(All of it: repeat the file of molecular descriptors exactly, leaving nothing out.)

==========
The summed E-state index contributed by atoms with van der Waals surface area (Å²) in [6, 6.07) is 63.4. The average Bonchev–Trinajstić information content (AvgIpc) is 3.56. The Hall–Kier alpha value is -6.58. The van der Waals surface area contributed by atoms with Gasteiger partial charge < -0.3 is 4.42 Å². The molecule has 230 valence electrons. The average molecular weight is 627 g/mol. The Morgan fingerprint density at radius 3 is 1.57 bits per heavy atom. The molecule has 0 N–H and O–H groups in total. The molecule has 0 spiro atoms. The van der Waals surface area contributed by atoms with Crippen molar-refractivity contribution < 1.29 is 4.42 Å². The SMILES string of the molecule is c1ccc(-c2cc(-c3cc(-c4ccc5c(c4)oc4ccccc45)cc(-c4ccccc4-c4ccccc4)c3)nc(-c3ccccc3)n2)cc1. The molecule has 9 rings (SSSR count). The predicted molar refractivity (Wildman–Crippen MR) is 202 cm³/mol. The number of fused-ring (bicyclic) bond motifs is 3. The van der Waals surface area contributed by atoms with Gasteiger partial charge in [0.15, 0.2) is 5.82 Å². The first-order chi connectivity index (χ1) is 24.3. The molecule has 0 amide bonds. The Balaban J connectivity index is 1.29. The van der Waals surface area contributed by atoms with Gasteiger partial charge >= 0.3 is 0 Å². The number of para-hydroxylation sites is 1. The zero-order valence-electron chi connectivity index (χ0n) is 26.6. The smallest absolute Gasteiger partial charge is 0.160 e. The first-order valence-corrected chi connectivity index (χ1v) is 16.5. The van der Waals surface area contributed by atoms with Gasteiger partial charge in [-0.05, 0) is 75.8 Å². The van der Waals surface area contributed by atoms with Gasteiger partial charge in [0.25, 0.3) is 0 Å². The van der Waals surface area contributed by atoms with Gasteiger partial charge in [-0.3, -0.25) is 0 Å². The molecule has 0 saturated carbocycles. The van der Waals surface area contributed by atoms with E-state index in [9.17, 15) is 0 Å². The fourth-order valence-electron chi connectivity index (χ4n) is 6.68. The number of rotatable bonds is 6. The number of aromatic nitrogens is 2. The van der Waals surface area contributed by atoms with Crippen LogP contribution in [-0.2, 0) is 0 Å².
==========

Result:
The summed E-state index contributed by atoms with van der Waals surface area (Å²) in [6, 6.07) is 63.4. The average Bonchev–Trinajstić information content (AvgIpc) is 3.56. The Hall–Kier alpha value is -6.58. The van der Waals surface area contributed by atoms with Gasteiger partial charge < -0.3 is 4.42 Å². The molecule has 230 valence electrons. The average molecular weight is 627 g/mol. The Morgan fingerprint density at radius 3 is 1.57 bits per heavy atom. The molecule has 0 N–H and O–H groups in total. The molecule has 0 spiro atoms. The van der Waals surface area contributed by atoms with Crippen molar-refractivity contribution < 1.29 is 4.42 Å². The SMILES string of the molecule is c1ccc(-c2cc(-c3cc(-c4ccc5c(c4)oc4ccccc45)cc(-c4ccccc4-c4ccccc4)c3)nc(-c3ccccc3)n2)cc1. The molecule has 9 rings (SSSR count). The predicted molar refractivity (Wildman–Crippen MR) is 202 cm³/mol. The number of fused-ring (bicyclic) bond motifs is 3. The van der Waals surface area contributed by atoms with Gasteiger partial charge in [0.15, 0.2) is 5.82 Å². The first-order chi connectivity index (χ1) is 24.3. The molecule has 0 amide bonds. The Balaban J connectivity index is 1.29. The van der Waals surface area contributed by atoms with Gasteiger partial charge >= 0.3 is 0 Å². The number of para-hydroxylation sites is 1. The zero-order valence-electron chi connectivity index (χ0n) is 26.6. The smallest absolute Gasteiger partial charge is 0.160 e. The first-order valence-corrected chi connectivity index (χ1v) is 16.5. The van der Waals surface area contributed by atoms with Gasteiger partial charge in [-0.05, 0) is 75.8 Å². The van der Waals surface area contributed by atoms with Gasteiger partial charge in [0.25, 0.3) is 0 Å². The van der Waals surface area contributed by atoms with Gasteiger partial charge in [-0.3, -0.25) is 0 Å². The molecule has 0 saturated carbocycles. The van der Waals surface area contributed by atoms with E-state index in [9.17, 15) is 0 Å². The fourth-order valence-electron chi connectivity index (χ4n) is 6.68. The number of rotatable bonds is 6. The number of aromatic nitrogens is 2. The van der Waals surface area contributed by atoms with Crippen LogP contribution in [-0.2, 0) is 0 Å².